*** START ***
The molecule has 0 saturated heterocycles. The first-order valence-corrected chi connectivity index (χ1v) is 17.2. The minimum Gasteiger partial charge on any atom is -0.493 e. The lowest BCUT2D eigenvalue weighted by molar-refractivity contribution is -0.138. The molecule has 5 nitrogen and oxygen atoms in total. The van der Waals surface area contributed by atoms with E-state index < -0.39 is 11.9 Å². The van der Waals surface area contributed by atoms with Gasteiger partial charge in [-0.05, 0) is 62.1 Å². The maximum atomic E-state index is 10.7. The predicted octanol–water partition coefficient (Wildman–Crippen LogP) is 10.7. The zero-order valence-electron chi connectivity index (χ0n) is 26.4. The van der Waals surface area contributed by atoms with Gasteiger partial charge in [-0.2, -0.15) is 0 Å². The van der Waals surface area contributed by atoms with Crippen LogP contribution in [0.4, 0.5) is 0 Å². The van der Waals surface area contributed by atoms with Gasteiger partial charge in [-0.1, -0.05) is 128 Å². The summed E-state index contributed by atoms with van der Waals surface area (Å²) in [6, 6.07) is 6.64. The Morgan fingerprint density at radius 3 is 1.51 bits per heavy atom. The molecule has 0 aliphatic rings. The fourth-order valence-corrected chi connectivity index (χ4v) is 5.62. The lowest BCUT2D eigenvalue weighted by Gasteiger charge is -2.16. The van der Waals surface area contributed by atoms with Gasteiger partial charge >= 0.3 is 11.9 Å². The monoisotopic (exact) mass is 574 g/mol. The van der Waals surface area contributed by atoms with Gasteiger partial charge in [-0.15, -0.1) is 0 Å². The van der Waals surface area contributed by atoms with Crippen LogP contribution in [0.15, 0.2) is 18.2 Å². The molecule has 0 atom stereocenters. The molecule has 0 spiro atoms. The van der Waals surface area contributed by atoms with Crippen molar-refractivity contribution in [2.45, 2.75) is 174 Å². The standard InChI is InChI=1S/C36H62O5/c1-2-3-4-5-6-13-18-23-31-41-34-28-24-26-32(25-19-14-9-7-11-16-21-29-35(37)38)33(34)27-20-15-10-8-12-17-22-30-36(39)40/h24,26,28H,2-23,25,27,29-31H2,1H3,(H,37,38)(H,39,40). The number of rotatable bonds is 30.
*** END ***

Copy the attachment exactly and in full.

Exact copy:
The molecule has 0 saturated heterocycles. The first-order valence-corrected chi connectivity index (χ1v) is 17.2. The minimum Gasteiger partial charge on any atom is -0.493 e. The lowest BCUT2D eigenvalue weighted by molar-refractivity contribution is -0.138. The molecule has 5 nitrogen and oxygen atoms in total. The van der Waals surface area contributed by atoms with E-state index < -0.39 is 11.9 Å². The van der Waals surface area contributed by atoms with Gasteiger partial charge in [-0.05, 0) is 62.1 Å². The maximum atomic E-state index is 10.7. The predicted octanol–water partition coefficient (Wildman–Crippen LogP) is 10.7. The zero-order valence-electron chi connectivity index (χ0n) is 26.4. The van der Waals surface area contributed by atoms with Gasteiger partial charge in [-0.2, -0.15) is 0 Å². The van der Waals surface area contributed by atoms with Crippen LogP contribution in [0.4, 0.5) is 0 Å². The van der Waals surface area contributed by atoms with Gasteiger partial charge in [-0.1, -0.05) is 128 Å². The summed E-state index contributed by atoms with van der Waals surface area (Å²) in [6, 6.07) is 6.64. The Morgan fingerprint density at radius 3 is 1.51 bits per heavy atom. The molecule has 0 aliphatic rings. The fourth-order valence-corrected chi connectivity index (χ4v) is 5.62. The lowest BCUT2D eigenvalue weighted by Gasteiger charge is -2.16. The van der Waals surface area contributed by atoms with Gasteiger partial charge >= 0.3 is 11.9 Å². The monoisotopic (exact) mass is 574 g/mol. The van der Waals surface area contributed by atoms with Gasteiger partial charge in [-0.15, -0.1) is 0 Å². The van der Waals surface area contributed by atoms with Crippen LogP contribution in [0.15, 0.2) is 18.2 Å². The molecule has 0 atom stereocenters. The molecule has 0 spiro atoms. The van der Waals surface area contributed by atoms with Crippen molar-refractivity contribution in [2.45, 2.75) is 174 Å². The standard InChI is InChI=1S/C36H62O5/c1-2-3-4-5-6-13-18-23-31-41-34-28-24-26-32(25-19-14-9-7-11-16-21-29-35(37)38)33(34)27-20-15-10-8-12-17-22-30-36(39)40/h24,26,28H,2-23,25,27,29-31H2,1H3,(H,37,38)(H,39,40). The number of rotatable bonds is 30.